There's no easy way out of the crisis because antibiotics are so valuable. Everybody wants to use them. Yet the more they're used, the more likely it is that bacteria will become resistant to them.
Johnson preaches restraint, using the drugs only when they're clearly necessary. He also says that we need to know much more about how antibiotics are currently being used. "Otherwise, we're sort of flying blind," he says.
"Are we flying blind right now? Or do we have the information we need?" I ask.
"Not at all. I think we're mostly flying blind, at least in the U.S.," Johnson says.
There's no comprehensive source of data on how doctors prescribe antibiotics to people, and there's even less information about drugs that are given to chickens, turkeys, hogs and cattle.
That's a big blind spot because antibiotics are commonly used on the farm to treat disease, to prevent disease and to help animals grow faster.
This stream of antibiotics does create drug-resistant bacteria. And people can be exposed to those bacteria through a variety of pathways.
It's set off a fierce debate over how much this contributes to the overall problem of drug-resistant infections. Morgan Scott, a researcher in the College of Veterinary Medicine at Kansas State University, is trying to arrive at an answer. "As a researcher, it's a very intriguing area," he says. "But it's also frustrating because the data are really not there."
The only solid numbers on antibiotic use on the farm come from the Food and Drug Administration. Every year, the FDA lists the total quantity of antibiotics sold for use in farm animals, divided up by major drug class.
But Scott says those overall totals don't tell him what he'd like to know. "At the moment, we really can't identify whether certain uses of antibiotics are more or less risky than others," he says.
He'd love to know the patterns of antibiotic use — which drugs are used on each kind of animal, for what purpose, nationwide. If scientists tracked this over many years, they might be able to see which patterns of use create more drug-resistant bacteria.
There is a country that does collect this information. Denmark has led the world in efforts to control antibiotic use and antibiotic resistance. Every year it publishes a big volume of numbers — and Scott can't get enough of them. "Diving into these data, and visiting Denmark, is kind of like Disneyland for those of us who like big data," he says.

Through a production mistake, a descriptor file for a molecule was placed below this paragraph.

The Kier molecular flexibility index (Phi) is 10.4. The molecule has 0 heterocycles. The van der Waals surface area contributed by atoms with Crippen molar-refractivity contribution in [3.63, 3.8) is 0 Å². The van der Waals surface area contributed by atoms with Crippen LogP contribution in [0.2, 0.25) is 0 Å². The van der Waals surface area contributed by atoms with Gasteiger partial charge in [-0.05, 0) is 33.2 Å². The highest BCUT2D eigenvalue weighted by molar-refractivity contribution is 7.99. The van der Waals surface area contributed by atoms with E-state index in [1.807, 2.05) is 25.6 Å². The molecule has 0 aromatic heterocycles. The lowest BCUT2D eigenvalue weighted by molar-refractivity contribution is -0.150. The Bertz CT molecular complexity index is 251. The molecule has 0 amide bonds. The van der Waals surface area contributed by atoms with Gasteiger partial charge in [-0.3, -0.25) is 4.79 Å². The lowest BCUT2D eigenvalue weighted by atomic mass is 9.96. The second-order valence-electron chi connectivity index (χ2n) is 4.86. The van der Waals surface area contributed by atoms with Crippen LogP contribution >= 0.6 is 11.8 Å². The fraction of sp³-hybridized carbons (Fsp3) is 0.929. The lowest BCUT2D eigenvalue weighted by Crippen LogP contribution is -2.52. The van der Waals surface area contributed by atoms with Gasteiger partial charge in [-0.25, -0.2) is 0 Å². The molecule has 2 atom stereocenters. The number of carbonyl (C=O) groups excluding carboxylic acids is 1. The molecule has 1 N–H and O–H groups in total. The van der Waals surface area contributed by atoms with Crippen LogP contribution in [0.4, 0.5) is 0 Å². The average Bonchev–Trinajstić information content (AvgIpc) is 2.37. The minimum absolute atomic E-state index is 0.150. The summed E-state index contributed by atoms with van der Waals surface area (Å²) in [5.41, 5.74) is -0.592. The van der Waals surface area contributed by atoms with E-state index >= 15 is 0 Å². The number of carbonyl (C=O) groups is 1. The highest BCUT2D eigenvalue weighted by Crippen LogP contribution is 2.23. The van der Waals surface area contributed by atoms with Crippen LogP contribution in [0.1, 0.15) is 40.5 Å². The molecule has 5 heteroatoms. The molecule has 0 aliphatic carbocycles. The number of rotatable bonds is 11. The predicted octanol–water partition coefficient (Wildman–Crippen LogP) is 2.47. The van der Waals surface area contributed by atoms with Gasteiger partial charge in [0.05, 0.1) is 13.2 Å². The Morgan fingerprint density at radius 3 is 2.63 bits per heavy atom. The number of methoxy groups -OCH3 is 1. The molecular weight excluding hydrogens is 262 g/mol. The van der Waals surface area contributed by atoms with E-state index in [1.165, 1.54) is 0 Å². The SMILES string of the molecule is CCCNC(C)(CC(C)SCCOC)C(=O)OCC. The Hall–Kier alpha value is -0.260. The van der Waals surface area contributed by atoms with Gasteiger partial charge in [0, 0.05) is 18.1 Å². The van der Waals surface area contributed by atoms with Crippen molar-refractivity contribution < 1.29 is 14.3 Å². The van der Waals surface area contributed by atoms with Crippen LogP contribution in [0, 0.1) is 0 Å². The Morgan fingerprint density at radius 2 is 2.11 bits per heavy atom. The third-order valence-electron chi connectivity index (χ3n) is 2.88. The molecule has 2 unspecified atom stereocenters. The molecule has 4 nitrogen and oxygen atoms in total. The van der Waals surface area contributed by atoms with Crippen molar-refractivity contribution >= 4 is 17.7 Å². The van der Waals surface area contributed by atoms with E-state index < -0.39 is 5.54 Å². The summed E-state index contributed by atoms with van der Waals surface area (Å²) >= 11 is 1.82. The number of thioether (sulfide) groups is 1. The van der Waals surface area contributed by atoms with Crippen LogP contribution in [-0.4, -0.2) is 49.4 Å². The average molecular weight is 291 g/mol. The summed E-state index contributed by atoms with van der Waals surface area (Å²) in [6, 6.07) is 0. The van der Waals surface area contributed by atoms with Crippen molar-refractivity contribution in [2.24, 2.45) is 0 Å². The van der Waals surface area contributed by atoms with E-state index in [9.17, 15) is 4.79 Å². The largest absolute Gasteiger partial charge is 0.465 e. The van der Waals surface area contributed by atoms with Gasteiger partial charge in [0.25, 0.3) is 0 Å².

There are lots of people who want something similar for farms in the United States. They include public health experts, but also activist groups like the Union of Concerned Scientists. Congress is considering a bill that would force the FDA to collect this data and publish it.
But pharmaceutical companies and agricultural groups don't like that idea. They don't believe antibiotic use in animals is causing much of a problem for human health. They also don't think that detailed national statistics would even be useful.
"The amount of antibiotic used does not correlate to the potential public health threat," says Ron Phillips, a spokesman for the Animal Health Institute, which represents companies that sell veterinary drugs.
According to Phillips, if you really want to figure out which agricultural practices produce drug-resistant bacteria, you should study them up-close. Look at a few individual farms, examining what drugs are used and how bacteria adapt.
But don't create a national data collection system, he says. It would be a waste of money, and the numbers would just be misused by advocacy groups that are campaigning to restrict the use of antibiotics by farmers. "The widespread quotes that you see about how much is used in animal medicine, as opposed to human medicine — those are meant to scare people, not to inform people," he says.
One the other hand, Scott thinks better numbers could actually mean less suspicion and fear. Many people want to know exactly what meat producers are doing, he says. When they can't find the information they want, they're inclined to assume the worst.